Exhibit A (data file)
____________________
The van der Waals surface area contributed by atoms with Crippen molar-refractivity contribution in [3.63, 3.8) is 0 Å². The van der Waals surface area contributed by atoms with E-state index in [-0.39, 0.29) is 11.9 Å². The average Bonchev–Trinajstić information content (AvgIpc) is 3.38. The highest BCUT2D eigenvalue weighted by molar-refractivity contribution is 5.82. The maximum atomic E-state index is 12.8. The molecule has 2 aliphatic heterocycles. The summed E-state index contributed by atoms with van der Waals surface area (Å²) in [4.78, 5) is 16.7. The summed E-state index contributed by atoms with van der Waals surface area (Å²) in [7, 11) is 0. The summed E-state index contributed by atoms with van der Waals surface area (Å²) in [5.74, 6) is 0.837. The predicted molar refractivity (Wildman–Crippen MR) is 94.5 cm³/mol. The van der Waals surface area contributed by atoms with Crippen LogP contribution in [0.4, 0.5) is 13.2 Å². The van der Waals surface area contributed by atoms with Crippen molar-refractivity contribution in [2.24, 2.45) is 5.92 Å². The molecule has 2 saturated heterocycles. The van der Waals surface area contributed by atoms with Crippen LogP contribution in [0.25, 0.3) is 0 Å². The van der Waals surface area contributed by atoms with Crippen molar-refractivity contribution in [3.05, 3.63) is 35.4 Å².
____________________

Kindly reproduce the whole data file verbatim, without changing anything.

The van der Waals surface area contributed by atoms with Crippen molar-refractivity contribution in [3.63, 3.8) is 0 Å². The van der Waals surface area contributed by atoms with E-state index in [-0.39, 0.29) is 11.9 Å². The average Bonchev–Trinajstić information content (AvgIpc) is 3.38. The highest BCUT2D eigenvalue weighted by molar-refractivity contribution is 5.82. The maximum atomic E-state index is 12.8. The molecule has 2 aliphatic heterocycles. The summed E-state index contributed by atoms with van der Waals surface area (Å²) in [4.78, 5) is 16.7. The summed E-state index contributed by atoms with van der Waals surface area (Å²) in [7, 11) is 0. The summed E-state index contributed by atoms with van der Waals surface area (Å²) in [5.74, 6) is 0.837. The predicted molar refractivity (Wildman–Crippen MR) is 94.5 cm³/mol. The van der Waals surface area contributed by atoms with Crippen LogP contribution in [0.4, 0.5) is 13.2 Å². The van der Waals surface area contributed by atoms with Crippen molar-refractivity contribution in [2.24, 2.45) is 5.92 Å². The molecule has 2 saturated heterocycles. The van der Waals surface area contributed by atoms with Crippen LogP contribution in [0.25, 0.3) is 0 Å². The van der Waals surface area contributed by atoms with Crippen molar-refractivity contribution in [3.05, 3.63) is 35.4 Å².